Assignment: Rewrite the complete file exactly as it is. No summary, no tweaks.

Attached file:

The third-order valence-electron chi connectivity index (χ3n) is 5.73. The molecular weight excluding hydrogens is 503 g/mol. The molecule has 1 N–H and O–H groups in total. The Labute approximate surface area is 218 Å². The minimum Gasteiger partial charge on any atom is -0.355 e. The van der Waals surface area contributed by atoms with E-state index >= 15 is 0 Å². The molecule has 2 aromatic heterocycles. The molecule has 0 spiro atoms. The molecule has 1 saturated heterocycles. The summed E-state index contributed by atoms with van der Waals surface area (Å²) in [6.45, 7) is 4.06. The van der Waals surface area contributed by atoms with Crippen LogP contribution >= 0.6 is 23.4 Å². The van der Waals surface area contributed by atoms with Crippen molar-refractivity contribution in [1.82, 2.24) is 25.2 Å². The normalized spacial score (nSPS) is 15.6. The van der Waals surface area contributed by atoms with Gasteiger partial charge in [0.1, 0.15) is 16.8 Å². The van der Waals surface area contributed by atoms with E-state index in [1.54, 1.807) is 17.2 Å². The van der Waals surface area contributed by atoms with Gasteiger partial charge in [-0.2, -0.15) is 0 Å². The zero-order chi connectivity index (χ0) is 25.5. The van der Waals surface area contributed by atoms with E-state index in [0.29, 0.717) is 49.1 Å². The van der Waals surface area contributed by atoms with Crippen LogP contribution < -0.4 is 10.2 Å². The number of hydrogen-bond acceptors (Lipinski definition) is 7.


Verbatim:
The third-order valence-electron chi connectivity index (χ3n) is 5.73. The molecular weight excluding hydrogens is 503 g/mol. The molecule has 1 N–H and O–H groups in total. The Labute approximate surface area is 218 Å². The minimum Gasteiger partial charge on any atom is -0.355 e. The van der Waals surface area contributed by atoms with E-state index >= 15 is 0 Å². The molecule has 2 aromatic heterocycles. The molecule has 0 spiro atoms. The molecule has 1 saturated heterocycles. The summed E-state index contributed by atoms with van der Waals surface area (Å²) in [6.45, 7) is 4.06. The van der Waals surface area contributed by atoms with Crippen LogP contribution >= 0.6 is 23.4 Å². The van der Waals surface area contributed by atoms with Crippen molar-refractivity contribution in [1.82, 2.24) is 25.2 Å². The normalized spacial score (nSPS) is 15.6. The van der Waals surface area contributed by atoms with Gasteiger partial charge in [0.1, 0.15) is 16.8 Å². The van der Waals surface area contributed by atoms with E-state index in [1.54, 1.807) is 17.2 Å². The van der Waals surface area contributed by atoms with Gasteiger partial charge in [-0.2, -0.15) is 0 Å². The zero-order chi connectivity index (χ0) is 25.5. The van der Waals surface area contributed by atoms with E-state index in [0.29, 0.717) is 49.1 Å². The van der Waals surface area contributed by atoms with Crippen LogP contribution < -0.4 is 10.2 Å². The number of hydrogen-bond acceptors (Lipinski definition) is 7.